I’ve dropped three of the four pieces of litter in a construction dumpster. I’m on my way to a reading at Loft 112 in the East Village in Calgary, an area in transition. New, new, new, springing up around the over-crowded refuges and their clientele.
I’m doing this because our mayor, Naheed Nenshi told me to. No, no. He didn’t tell me to go to the reading, although if he’d personally invited me I would have been there half an hour early. If I’m lucky I’ll arrive before the break and in time for wine. If I’m lucky, before I get there I’ll also dispose of litter #4, an envelope I’ve wrapped in several layers of crumpled tissue and stuffed into the deep pocket of my raincoat.
No, the challenge our mayor issued to the good citizens of Calgary was to keep our city clean, to pick up litter wherever we see it. My husband claims the mayor specified “four pieces of litter each” but I’m sure the mayor said that one in four litter picker-upper citizens could make the difference. I don’t pick up my neighbours’ litter when I’m out for a stroll. That’s their responsibility. But here, when I crossed the garbage strewn vacant lot, I pulled myself up short when my first reaction was that someone should do something about this mess. Ah, Conscience, you have such messy priorities. And so – four pieces.
Why keep the envelope? I can feel it in my pocket while I’m schmoozing, sipping wine with my fellow writers. Because many a good story has begun with the arrival of an unexpected letter? In this case, the envelope bears only a printed TO: Nicholas in the upper right corner. But I know there is more. I gingerly lifted the flap and saw the single folded sheet of ruled paper ripped from a coil pad.
Back on the street, I pull the envelope from the swathing of tissue and as gingerly as I picked it up an hour ago, use my fingertips to remove, unfold the lined message.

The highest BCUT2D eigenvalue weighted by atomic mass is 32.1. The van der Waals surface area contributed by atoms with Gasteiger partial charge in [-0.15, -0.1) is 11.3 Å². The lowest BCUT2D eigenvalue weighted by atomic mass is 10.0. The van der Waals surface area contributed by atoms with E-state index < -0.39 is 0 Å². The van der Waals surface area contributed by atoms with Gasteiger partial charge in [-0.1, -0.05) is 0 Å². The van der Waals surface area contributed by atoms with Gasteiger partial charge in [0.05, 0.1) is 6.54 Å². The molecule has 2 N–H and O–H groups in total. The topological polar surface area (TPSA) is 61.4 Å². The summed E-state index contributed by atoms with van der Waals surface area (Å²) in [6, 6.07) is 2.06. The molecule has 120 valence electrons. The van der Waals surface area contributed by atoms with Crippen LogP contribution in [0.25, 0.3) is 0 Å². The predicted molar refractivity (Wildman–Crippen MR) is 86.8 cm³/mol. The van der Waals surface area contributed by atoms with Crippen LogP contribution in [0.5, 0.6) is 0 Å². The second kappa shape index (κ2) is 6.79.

Nicky me and Katie miss you Mum’s not doing so good. I seen Deeno the other day and he says your still around and he thinks maybe at that homeless place at night. I hope this gets to you cause you have to come home. Love your brother Kevin.
This is an old story. A sad one I’m not even tempted to steal. But tomorrow, Monday morning, I am going to hand deliver this letter to Mayor Nenshi’s office, with a note telling him that litter is no big deal. Homelessness and sad kids are The Big Deal. And I am issuing him the challenge of finding Nicholas and making sure this city gets things right and picks up the Nickys and Katies and Kevins and their mums who are lying at the side of the road.
Betty Jane Hegerat is a Calgary writer, occasional teacher, for whom one of the greatest benefits of writing has been her membership in a huge community of writers. Betty Jane is the author of two novels, a collection of short stories, and a work of creative non-fiction that is a hybrid of fiction, memoir and investigative journalism. Her short fiction and essays have been published in various literary magazines and anthologies. Her newest work, a novel for teens, will be published by Oolichan Books in Februrary 2016. At the 2015 Alberta Book Awards, Betty Jane was the recipient of the Golden Pen Award for Lifetime Achievement in Writing. She was deeply honoured and humbled by this recognition.
She can be found at http://bettyjanehegerat.com